You can see the hazy outline of an atmosphere trying to reveal itself. Somehow, a sorrow fills in these beings. These fleshy things. The widow stirs... Adrift. The outline, still in atonement. She peeks back over to her pulsating table, and watches what is displayed.


The sea? A flashing mass appears on the screen. It's green and looks like plastic. Not even the sea is real. It's been reanimated for the public eye. A muscle seizes the old lady's skin.

"Coffee ma'am?" The waitress's voice is swing, and rolls about. She holds up a fresh batch.

"Please." The widow pulls from the plastic sea. A sleek arm extends to pour. She fixates. Needle-like work. Arms that smell of fruit. Then, she pulls away. And soaks in the coffee. Some of the best coffee she's ever smelt. The old lady swipes the mug before it fills to the brim. And sips. Perhaps the sweetest coffee to touch her tongue. Before the waitress could form the words~

"No cream or sugar. Thanks." The widow speaks to prevent anymore questions. Our needle-work gal disappears into the colorful crowd. The hazy rush. Back to square away her duties. A few more sips to drown the riff-raff. To focus on her tickled taste buds.

How the birds would hate such banter. These fleshy things are sleeping inside their own goldmine. Greedy miners stepping on one another. Birds think this to be rude. Not one dialogue can creep from the noise. Impatience grows and a grisly look takes the widow.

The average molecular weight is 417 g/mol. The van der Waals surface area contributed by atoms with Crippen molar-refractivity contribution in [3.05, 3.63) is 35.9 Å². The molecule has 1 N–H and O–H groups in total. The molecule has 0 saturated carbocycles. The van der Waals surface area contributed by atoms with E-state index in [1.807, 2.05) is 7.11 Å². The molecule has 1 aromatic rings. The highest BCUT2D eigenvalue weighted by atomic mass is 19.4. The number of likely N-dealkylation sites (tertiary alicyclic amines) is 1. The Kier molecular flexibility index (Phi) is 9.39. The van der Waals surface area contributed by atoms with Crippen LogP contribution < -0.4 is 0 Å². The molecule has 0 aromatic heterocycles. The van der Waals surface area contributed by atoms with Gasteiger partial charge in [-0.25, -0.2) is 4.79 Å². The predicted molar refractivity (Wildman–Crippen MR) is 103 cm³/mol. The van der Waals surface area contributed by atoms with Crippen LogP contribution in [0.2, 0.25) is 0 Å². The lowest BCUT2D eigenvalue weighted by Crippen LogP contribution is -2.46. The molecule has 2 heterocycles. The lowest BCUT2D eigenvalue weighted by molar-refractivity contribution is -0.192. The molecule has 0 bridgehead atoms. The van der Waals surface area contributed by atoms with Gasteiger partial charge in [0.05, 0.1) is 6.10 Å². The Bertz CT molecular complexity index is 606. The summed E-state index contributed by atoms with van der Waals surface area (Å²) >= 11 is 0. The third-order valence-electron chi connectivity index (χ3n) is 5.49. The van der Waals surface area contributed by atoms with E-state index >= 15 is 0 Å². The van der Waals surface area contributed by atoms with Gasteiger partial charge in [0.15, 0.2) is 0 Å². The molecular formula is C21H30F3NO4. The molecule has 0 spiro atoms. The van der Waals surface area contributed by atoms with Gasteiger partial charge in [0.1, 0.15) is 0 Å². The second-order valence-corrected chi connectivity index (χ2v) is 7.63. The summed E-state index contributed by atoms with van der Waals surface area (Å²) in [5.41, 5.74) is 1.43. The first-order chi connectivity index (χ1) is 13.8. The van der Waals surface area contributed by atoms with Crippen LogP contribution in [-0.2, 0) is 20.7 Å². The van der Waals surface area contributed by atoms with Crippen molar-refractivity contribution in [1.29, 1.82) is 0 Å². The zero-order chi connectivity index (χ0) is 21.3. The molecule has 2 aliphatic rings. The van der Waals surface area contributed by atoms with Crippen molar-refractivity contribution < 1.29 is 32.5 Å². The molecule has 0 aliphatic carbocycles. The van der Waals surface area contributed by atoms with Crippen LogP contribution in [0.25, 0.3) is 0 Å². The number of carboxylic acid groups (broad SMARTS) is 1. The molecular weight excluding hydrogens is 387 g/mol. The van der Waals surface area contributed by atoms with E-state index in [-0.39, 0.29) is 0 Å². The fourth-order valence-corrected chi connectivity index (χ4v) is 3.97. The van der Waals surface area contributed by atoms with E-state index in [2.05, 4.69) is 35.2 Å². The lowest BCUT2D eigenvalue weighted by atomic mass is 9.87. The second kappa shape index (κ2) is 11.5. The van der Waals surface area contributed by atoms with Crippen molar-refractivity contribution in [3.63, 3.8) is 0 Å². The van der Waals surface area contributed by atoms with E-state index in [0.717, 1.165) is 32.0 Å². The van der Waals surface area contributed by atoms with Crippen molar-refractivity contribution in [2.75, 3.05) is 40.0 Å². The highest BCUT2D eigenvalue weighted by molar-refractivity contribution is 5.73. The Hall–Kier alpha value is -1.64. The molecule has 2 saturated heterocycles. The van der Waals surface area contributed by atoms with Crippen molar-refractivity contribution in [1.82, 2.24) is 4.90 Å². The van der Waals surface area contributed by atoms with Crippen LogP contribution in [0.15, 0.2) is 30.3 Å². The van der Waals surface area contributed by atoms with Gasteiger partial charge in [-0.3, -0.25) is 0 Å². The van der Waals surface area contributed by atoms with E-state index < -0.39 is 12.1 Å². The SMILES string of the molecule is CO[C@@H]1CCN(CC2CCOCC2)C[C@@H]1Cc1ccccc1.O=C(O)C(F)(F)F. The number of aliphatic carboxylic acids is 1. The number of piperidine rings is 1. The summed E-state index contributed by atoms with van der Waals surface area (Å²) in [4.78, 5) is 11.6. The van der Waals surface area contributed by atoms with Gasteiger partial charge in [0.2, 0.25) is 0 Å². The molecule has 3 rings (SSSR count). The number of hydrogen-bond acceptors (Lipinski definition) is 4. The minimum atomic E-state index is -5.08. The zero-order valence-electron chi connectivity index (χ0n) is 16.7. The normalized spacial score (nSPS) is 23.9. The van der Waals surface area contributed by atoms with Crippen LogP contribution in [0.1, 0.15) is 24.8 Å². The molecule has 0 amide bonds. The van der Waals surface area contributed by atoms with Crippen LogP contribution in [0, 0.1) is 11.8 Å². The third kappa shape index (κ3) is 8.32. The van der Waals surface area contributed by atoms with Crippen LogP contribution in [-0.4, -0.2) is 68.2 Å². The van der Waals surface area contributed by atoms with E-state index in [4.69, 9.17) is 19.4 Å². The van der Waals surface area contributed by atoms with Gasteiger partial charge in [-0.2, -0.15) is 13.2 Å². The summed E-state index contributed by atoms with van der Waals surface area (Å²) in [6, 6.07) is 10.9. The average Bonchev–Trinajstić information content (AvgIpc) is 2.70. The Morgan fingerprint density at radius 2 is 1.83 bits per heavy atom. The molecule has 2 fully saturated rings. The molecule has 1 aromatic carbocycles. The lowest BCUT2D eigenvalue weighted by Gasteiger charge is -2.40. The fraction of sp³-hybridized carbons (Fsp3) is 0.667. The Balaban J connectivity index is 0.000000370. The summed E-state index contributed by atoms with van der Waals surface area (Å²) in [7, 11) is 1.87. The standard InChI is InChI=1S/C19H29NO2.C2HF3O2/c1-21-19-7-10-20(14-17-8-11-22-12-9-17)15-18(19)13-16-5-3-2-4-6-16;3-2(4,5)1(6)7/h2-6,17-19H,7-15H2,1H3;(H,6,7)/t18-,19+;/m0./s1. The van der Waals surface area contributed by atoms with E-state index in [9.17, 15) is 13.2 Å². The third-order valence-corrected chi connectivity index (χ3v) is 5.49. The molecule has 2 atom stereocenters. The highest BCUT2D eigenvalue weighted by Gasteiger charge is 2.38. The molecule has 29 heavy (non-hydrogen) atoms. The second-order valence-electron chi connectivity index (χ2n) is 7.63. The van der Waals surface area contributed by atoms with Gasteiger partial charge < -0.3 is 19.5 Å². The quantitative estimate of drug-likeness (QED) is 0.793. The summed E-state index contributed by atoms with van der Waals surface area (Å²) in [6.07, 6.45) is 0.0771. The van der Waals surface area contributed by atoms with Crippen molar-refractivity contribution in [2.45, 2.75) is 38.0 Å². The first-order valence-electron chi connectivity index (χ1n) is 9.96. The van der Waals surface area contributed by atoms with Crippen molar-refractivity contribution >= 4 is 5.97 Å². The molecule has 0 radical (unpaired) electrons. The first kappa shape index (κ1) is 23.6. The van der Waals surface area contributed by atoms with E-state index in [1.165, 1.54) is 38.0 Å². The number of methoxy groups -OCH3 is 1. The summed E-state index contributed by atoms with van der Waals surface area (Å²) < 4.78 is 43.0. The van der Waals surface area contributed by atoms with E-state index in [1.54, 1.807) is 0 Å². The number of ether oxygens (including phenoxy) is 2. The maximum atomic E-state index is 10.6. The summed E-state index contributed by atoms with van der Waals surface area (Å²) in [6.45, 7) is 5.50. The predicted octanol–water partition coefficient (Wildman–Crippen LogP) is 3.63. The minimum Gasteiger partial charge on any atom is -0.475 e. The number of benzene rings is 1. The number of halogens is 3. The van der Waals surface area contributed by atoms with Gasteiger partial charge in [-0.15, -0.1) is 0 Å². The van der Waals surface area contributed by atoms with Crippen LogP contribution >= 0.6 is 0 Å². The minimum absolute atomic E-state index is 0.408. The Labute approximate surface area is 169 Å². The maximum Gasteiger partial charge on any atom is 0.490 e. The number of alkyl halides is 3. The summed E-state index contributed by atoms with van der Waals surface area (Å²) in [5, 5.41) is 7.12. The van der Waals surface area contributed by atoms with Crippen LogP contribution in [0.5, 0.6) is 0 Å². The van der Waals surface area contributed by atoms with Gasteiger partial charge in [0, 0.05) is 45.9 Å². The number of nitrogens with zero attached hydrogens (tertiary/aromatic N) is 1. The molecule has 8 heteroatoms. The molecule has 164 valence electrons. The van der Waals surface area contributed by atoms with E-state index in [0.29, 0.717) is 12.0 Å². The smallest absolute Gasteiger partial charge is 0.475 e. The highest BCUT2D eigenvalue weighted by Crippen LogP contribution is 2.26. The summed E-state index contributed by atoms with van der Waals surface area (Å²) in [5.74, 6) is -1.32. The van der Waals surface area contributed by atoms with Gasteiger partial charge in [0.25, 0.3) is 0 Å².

Our waitress returns with a steamy piece of pie. Her arms reveal freckles of flour and dough. A real baker. Without a single word, she swims back into the crowd. The pie is warm, but still only a small slice for this pretty widow. One forkful and it vanishes with the coffee. She soaks in the air. If only it would vanish too. A thick presence, almost like sex.

While her fellow tiptoes back into her mind, she can hear her own shrieks. The sailor in his prime, thrusts deeply into her thigh. Another shriek! The widow wraps around her young lover, like a snake before it devours its prey. She can feel the salt when he sprays.

. . . . .

The city rots around the corner. Termites eat the sub-floor and scratch at the walls. The widow peeks. Jokers dance with their fires in the alleys. Rats shout, and then flee. The prettier buildings sit in the heart of the city, coiling and clinging at their tips. People even prettier look out in their shiny suits only to see hungry mice and their coveted cheese.

The widow steps out and continues. A strong wind picks up carrying the rest of the street. She stops at the bare feet of a little boy in the street. He's gray and cold and looks around seventeen.

"My dear boy, I can feel you trembling." The young boy, transfixed on this beautiful queen, can't find the courage to speak. His eyes are as gray as his feet. "Come with me doll and I'll fix you something to eat."

Blood rushes to the boy's genitals. His balls shrivel and his cock swells. Still, he can't speak. A strobe of fantasy flash in his brain. The gray begins to glow and the shouts in his stomach settle.

"Come dear. Come, come." She grabs his hand, dragging the boy home.

. . . . .

Her house emerges. It appears sturdy . But the boy's mind can't catch up with his feet. The widow pulls him into her hotbed. He stands at the center of her parlor without breaking his gaze. If only he knew, his queen is shrewd. In fact, there won't be any words exchanged between the two. Just silent smiles. This boy is rash. Feeble. Not even sex occupies his mind.

. . . . .

The stovetop bites. An empty pot sits patiently, gathering heat. The widow sucks on her knife, looking out to sea. Once again, she is all alone. At her back, the animal hangs from a beam. He is pink.


2012 Josh Crosson